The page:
She also took us to an indigenous hut from 1875 which is made out of a mixture of wood, stone, sand, blood and excrement from animals which binds it all together to make one sturdy hut, being that it is earthquake proof unlike the guest house im staying at! There was also an Adean burial site recreated for lucky tourists, which showed how they would stick you in jars in the fetal position with all the things you needed in real life as they believed you would take them into the next world.
The other little interesting bit was they showed us a
Inside BasilicaInside BasilicaInside Basilica

Looked for the confession box but thought whats the rush.
shrunken head which I had forgot came from South America, now to create this fetching little ornament you take one real human head (picture Delia Smith explaining if you like) detach from body at the neck, scoop out everything, brain, eyes, skull etc and then stitch up the eyes and mouth and place in a boiling pot, add special local plant ingredient and then simmer for at least twenty minutes, remove and once dry stitch up neck to preserve soul inside head. Now for Woman they dont stitch up the neck because they didnt believe Woman had souls which is quite shocking really, maybe there will be a feminist movement allowing woman to have there necks sticthed up in the future.........we can only hope.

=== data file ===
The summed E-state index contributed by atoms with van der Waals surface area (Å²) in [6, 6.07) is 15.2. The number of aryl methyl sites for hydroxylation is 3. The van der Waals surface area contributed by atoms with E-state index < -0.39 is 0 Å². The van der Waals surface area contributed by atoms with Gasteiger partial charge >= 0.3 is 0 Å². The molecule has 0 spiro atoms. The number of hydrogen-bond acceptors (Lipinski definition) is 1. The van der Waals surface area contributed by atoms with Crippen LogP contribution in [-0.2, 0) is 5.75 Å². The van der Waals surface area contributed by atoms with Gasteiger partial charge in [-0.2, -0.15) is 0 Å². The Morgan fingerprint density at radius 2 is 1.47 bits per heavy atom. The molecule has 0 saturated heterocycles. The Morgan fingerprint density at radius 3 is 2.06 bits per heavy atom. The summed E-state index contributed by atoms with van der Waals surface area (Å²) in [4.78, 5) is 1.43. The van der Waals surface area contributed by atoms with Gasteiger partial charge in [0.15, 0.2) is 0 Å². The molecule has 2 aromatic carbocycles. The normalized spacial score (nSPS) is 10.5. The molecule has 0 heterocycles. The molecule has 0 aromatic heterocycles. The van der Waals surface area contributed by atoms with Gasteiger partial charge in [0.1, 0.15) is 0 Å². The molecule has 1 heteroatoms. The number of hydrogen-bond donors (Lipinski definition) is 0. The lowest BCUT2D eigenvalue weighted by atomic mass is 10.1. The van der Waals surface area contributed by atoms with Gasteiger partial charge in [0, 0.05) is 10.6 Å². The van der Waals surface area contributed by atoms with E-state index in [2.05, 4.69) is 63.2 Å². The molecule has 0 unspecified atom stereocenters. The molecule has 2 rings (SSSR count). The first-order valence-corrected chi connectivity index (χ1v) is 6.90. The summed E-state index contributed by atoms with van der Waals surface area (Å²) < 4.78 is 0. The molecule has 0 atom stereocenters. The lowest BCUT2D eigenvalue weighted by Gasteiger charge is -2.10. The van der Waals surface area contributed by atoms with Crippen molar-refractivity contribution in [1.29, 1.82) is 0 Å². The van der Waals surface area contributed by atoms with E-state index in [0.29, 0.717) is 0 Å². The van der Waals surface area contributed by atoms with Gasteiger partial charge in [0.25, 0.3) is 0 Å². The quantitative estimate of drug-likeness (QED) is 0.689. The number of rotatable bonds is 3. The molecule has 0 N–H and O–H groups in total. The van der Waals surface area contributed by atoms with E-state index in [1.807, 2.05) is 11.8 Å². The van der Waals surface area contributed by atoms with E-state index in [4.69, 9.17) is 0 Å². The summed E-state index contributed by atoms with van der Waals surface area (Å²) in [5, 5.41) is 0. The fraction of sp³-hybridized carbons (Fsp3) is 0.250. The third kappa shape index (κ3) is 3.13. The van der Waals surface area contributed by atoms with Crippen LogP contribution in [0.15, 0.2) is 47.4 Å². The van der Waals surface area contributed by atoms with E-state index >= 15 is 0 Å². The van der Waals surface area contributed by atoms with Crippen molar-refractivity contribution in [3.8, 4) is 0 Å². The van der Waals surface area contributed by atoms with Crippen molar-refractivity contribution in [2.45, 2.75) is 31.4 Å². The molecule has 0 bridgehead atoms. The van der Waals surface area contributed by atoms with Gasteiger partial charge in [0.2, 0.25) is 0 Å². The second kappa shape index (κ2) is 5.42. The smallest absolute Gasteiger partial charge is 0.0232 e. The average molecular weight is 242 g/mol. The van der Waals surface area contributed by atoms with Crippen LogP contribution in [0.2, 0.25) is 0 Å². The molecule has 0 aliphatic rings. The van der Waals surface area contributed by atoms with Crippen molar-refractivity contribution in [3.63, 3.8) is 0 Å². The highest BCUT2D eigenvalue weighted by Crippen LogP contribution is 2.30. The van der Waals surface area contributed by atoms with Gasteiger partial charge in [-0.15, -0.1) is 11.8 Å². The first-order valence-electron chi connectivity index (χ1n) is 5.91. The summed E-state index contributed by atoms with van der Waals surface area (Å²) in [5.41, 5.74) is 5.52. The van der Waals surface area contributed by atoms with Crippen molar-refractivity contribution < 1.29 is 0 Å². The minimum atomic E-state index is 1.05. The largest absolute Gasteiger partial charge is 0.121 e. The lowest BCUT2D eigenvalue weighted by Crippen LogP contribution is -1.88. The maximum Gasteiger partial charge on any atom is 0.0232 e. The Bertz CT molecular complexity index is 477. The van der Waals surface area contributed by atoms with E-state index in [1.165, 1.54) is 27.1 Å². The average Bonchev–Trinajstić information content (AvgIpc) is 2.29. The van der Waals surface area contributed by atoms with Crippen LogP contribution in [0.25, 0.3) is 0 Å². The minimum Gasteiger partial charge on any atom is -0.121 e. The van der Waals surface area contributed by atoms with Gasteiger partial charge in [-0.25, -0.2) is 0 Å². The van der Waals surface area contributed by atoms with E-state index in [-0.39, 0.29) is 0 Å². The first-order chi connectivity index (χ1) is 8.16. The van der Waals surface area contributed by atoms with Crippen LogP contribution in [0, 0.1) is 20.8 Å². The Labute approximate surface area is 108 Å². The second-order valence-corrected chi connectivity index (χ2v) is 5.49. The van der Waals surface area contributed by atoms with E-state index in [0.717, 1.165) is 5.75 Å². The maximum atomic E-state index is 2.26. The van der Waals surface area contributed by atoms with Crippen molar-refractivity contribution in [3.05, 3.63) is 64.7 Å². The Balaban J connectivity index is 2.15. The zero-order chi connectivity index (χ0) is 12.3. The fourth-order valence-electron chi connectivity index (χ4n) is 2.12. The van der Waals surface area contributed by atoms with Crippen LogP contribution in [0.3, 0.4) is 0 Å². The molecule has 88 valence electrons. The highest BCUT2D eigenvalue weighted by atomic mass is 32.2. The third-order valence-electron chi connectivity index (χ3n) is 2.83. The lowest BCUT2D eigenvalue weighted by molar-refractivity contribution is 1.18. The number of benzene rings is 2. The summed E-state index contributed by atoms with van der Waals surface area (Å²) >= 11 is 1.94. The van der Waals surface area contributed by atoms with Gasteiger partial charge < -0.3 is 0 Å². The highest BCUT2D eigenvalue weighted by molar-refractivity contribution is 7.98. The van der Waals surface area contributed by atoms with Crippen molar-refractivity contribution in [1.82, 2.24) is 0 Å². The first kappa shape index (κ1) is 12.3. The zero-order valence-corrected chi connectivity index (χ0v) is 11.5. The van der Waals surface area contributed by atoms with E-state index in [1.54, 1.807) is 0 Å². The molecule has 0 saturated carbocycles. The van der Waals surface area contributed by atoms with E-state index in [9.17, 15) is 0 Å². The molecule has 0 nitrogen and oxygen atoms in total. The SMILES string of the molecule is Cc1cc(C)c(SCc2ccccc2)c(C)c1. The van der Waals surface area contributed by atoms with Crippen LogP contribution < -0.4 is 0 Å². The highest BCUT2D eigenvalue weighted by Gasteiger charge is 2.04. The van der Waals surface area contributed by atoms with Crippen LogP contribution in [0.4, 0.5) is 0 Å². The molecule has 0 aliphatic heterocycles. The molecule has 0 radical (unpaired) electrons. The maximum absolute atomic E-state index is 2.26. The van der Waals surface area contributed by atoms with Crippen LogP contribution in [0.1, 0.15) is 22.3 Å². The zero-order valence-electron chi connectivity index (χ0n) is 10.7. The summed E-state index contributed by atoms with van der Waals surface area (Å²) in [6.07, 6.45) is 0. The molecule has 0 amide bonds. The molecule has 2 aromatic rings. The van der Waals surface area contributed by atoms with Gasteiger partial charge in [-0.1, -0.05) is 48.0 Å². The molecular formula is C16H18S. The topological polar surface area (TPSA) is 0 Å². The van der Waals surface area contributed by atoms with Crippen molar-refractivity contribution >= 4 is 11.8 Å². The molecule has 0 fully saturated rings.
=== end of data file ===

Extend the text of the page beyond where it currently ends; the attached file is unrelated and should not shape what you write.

Decided to take a day trip to Cotpaxi National Park and have a Ganders at the Volcanoes that dot the landscape.
The day began with a relaxed train ride (to a degree as we were hemmed in like Chickens) which took about two hours and meandered through the beautiful rich farmland situated in the floodplanes of the surrounding volcanoes with the locals stopping their arduous work to wave as we chugged on by.
Quito ParkQuito ParkQuito Park

Random balls??

The land then changed to pine trees (planted by the Canadians to see if they would take at altitude) which are planted and then harvested for building and we were now at our first stop.
This where we changed to jeep and Joe (our guide) drove us into the park where we stopped at the Lagoon in order for Joe to explain a little about Cotopaxi.